Drexel mourns death of student, takes infectious disease precautions
Last week, the Drexel community mourned the loss of College of Engineering and Pennoni Honors College student Stephanie Ross, who died Monday at Penn Presbyterian Medical Center.
Messages from Drexel leaders to the community expressed condolences for her loss, and the thoughts and prayers of the University community continue to go out to Stephanie’s family and friends.
In addition, Stephanie’s tragic death prompted a rapid public-health response by Drexel and the Philadelphia Department of Health. Officials treated her death as a suspected case of meningitis, and later in the week the Philadelphia Medical Examiner’s office confirmed that the cause of her death was meningococcemia, a severe bloodstream infection. All week, Drexel and the Department of Health focused on ensuring that the infection would be an isolated incident.
A message to the Drexel community from President John Fry on Tuesday expressed sadness at the tragic loss and also notified the community about precautions being taken to prevent additional infections. The University sought out those in close contact with Stephanie to provide prophylactic antibiotics, working closely with the Department of Public Health. Anyone in close contact was advised to contact the Student Health Center immediately. Fry also notified the community about services available from the Drexel Counseling Center and the Office of Religious and Spiritual Life for those in need of support during this sad and difficult time.
On Wednesday, student health officials notified students, faculty and professional staff that a meningococcal infection had been confirmed in Stephanie’s death, after her family had been notified.
“We are focused on making sure this remains an isolated incident, by educating students and making them aware of precautions they can take to protect themselves against the infection,” wrote Leslie Everts, MD, director of the Student Health Center, and Annette Molyneux, PhD, associate dean for counseling and health.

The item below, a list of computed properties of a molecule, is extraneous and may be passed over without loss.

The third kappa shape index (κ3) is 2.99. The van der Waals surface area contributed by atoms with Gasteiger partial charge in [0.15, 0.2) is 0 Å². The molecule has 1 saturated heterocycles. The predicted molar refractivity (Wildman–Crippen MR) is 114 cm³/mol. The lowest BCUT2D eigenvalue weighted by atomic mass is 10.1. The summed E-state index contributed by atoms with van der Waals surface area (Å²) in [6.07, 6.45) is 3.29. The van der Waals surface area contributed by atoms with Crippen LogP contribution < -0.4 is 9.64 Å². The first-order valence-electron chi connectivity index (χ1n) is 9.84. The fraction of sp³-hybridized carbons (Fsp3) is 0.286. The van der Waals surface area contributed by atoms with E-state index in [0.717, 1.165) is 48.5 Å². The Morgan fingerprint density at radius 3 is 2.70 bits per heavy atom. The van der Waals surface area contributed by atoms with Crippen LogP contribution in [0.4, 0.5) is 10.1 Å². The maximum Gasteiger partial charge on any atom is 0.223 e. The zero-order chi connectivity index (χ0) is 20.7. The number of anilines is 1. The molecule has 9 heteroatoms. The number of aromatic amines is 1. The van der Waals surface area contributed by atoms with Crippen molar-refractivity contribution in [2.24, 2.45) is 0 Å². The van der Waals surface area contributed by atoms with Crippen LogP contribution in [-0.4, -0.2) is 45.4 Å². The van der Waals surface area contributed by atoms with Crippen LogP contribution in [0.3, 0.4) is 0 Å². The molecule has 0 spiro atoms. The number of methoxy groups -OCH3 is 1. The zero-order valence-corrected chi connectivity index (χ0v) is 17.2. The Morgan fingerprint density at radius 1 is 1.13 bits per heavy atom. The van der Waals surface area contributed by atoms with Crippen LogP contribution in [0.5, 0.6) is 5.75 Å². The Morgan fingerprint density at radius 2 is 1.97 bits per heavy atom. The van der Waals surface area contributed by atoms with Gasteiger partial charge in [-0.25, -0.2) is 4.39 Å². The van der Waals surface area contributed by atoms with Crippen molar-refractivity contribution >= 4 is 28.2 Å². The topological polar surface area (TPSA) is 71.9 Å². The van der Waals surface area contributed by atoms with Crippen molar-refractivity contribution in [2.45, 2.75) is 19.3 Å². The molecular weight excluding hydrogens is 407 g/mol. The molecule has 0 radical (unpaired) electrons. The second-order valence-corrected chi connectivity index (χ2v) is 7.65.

Their message further encouraged anyone in close contact with Stephanie to be screened and treated.
Meningitis, a rare bacterial infection, is usually transmitted through close personal contact: coughing, sharing drinks, kissing or sharing close proximity for an extended period. Early symptoms include fever, severe headache, sensitivity to bright light, stiff neck, nausea, vomiting, rash and lethargy. Treatment involves a single dose of antibiotics, highly effective in preventing the disease and causing few or no side effects. More information on meningococcal infection and this treatment is available on the Student Health Center website.
Another message, from Dean of Students David A. Ruth, PhD, urged students to be safe if taking part in activities involving alcohol over the St. Patrick’s Day weekend. Tips included to avoid sharing drinks, use a buddy system and to remember the Responsible Dragon protocol in the event that a friend, or even a stranger, needs medical assistance.
For more information on safety, students can visit the CHOICES Center website. Students are also encouraged to keep the Drexel Public Safety contact information saved on their cellphones.
Drexel continues to mourn Stephanie’s death, and it continues to work to ensure the safety of its students.